Here’s what Aaron Paul, who plays Jesse Pinkman, told Rolling Stone about this final season of “Breaking Bad”:
No, all I know is, it’s the craziest eight hours of television anyone will ever see. It’s an intense, violent sprint to the finish line. The final eight shows get progressively better and progressively darker.
There’s this notion on TV of a “cliffhanger.” They happen at the end of a season. Some event will occur that’s so dramatic it makes the viewer desperate to know what’s next, only we have to wait months for the next season’s premiere.
“Grey’s Anatomy” ends its seasons with devastating crashes—an ambulance one year, a plane full of cast members another. My wife yells. When I was a kid, a season of “X-Files” ended with Mulder climbing into an underground tanker that subsequently exploded. It was all I thought about for much too long. My favorite cliffhanger ever was the season of “Star Trek: The Next Generation” that ended with Capt. Picard appearing as an assimilated cyborg on the Enterprise’s bridge screen. He told his crew, in horrifying robot voice, “I am Locutus of Borg. Resistance is futile. Your life as it has been is over. From this time forward, you will service . . . us.”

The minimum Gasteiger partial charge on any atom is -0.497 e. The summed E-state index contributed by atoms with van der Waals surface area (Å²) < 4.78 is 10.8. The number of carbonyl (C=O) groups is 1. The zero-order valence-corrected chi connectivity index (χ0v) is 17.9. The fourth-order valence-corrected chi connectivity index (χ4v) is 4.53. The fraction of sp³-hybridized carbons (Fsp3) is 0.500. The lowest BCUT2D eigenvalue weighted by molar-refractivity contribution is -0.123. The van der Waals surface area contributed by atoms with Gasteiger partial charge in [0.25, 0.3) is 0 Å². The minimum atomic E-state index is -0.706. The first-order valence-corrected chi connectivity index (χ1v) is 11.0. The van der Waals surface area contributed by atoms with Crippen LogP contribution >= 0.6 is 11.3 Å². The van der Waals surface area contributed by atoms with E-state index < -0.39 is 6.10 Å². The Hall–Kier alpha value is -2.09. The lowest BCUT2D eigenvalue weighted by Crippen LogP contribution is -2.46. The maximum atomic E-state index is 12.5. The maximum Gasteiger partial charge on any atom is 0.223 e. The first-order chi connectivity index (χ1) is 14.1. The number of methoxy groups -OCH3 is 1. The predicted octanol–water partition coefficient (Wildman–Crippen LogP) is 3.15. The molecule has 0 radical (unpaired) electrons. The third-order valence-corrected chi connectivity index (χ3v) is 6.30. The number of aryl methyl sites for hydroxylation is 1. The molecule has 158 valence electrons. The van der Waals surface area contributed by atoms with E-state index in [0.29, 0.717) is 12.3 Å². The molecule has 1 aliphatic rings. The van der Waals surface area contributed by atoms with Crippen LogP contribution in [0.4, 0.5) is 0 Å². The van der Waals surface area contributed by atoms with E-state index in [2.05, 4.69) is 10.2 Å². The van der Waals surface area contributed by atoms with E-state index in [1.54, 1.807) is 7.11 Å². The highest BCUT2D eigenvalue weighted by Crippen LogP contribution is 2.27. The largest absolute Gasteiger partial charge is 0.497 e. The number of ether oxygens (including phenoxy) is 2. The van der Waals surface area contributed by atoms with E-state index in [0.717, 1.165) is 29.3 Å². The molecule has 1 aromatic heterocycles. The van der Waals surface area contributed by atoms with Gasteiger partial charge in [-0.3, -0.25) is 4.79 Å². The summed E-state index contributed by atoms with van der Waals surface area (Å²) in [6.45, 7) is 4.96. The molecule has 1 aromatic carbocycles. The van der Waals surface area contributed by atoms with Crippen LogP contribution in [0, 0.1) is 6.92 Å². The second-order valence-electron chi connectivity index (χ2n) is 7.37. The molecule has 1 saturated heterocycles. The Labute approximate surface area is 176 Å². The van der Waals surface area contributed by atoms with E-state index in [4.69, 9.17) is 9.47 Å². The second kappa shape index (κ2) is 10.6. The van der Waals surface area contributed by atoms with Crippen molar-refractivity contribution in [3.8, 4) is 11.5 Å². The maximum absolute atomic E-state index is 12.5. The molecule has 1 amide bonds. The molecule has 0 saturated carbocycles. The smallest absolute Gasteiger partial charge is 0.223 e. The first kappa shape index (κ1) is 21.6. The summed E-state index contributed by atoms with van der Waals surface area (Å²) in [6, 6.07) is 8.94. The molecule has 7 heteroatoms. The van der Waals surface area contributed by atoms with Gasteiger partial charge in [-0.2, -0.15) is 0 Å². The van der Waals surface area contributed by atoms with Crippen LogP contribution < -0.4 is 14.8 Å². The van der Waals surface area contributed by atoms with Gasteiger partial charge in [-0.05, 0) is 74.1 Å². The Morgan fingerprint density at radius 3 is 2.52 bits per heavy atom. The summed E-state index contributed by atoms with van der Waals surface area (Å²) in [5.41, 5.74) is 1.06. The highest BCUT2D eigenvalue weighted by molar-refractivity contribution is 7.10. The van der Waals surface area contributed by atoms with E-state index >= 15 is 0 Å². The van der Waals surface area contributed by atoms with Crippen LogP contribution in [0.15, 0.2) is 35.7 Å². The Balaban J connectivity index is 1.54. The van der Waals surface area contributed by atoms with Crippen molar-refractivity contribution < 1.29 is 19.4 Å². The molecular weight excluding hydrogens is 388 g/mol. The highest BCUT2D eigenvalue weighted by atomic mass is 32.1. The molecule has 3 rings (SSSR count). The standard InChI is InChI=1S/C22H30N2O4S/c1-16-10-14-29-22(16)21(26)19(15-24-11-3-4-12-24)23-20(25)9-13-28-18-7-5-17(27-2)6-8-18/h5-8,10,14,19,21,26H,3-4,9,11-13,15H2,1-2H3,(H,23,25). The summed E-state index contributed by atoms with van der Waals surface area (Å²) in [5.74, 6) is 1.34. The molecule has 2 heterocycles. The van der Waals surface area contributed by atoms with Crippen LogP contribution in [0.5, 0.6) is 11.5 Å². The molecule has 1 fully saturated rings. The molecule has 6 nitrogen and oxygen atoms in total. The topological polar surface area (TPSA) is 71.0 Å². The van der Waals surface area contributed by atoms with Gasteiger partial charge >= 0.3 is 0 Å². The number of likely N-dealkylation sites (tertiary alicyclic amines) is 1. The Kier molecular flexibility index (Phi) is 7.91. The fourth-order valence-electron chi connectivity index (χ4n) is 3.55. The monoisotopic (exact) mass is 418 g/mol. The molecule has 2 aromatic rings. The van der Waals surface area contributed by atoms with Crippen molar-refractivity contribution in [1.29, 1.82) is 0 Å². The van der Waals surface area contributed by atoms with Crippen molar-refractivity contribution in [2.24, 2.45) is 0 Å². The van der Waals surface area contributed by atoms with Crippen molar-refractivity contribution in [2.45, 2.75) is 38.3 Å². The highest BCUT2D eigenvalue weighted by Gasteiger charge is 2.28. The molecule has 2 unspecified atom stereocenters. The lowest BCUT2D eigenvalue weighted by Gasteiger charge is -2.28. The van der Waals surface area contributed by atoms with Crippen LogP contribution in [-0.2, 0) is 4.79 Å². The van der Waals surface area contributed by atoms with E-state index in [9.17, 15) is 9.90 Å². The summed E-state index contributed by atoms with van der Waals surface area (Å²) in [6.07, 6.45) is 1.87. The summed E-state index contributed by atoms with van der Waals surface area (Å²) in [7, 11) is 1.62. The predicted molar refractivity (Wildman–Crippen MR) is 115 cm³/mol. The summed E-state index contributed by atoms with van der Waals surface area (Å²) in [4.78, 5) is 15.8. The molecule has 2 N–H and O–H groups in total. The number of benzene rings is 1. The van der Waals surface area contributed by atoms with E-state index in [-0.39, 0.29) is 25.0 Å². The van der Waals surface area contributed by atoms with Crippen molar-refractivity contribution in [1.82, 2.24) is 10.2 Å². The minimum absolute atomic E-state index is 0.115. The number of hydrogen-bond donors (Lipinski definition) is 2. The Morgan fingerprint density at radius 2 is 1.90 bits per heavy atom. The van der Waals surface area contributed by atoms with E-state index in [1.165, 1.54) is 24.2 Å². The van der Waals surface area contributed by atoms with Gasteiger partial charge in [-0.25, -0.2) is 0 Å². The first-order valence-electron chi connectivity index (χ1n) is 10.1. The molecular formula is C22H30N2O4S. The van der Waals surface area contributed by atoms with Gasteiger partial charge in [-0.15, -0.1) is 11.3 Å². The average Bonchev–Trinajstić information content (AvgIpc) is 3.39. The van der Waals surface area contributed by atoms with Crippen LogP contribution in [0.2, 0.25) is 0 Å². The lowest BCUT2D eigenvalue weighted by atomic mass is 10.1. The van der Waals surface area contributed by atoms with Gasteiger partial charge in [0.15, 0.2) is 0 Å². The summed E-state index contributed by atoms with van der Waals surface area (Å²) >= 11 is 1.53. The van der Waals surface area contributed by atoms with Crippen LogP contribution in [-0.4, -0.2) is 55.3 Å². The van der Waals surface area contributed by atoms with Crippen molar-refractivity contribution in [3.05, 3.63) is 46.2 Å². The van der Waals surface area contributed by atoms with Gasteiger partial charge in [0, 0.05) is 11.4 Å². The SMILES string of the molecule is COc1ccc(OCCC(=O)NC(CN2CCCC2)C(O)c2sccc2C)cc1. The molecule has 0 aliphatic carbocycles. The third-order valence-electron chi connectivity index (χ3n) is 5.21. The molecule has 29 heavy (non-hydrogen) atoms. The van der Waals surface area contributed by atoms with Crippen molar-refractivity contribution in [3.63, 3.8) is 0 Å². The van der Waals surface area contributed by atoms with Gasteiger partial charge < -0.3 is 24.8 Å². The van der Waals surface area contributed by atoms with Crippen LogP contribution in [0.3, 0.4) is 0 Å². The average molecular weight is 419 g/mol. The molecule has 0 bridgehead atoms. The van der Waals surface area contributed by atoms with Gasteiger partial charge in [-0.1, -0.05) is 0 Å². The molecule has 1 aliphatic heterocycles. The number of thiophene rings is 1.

“Mr. Worf,” Commander Riker said, “fire.” Cue the booming horn section and “To Be Continued.” The show’s hero had been turned into a bad guy, and his first officer had ordered his death, and there wouldn’t be another new episode for a long, long time.
We are five episodes into the eight final chapters of “Breaking Bad.” Every week we’re left with a soul-rousing cliffhanger. The premier saw Hank punch Walt in their garage, and ended with them faced off toe-to-toe. Then it was Hank going into that interrogation room with Jesse. Then it was Jesse, in a drug-crazed rage, dumping gasoline all over Walt’s house. The scene cut to closing credits as Jesse was growling and pouring the gas directly onto the camera. Like he meant to light us on fire.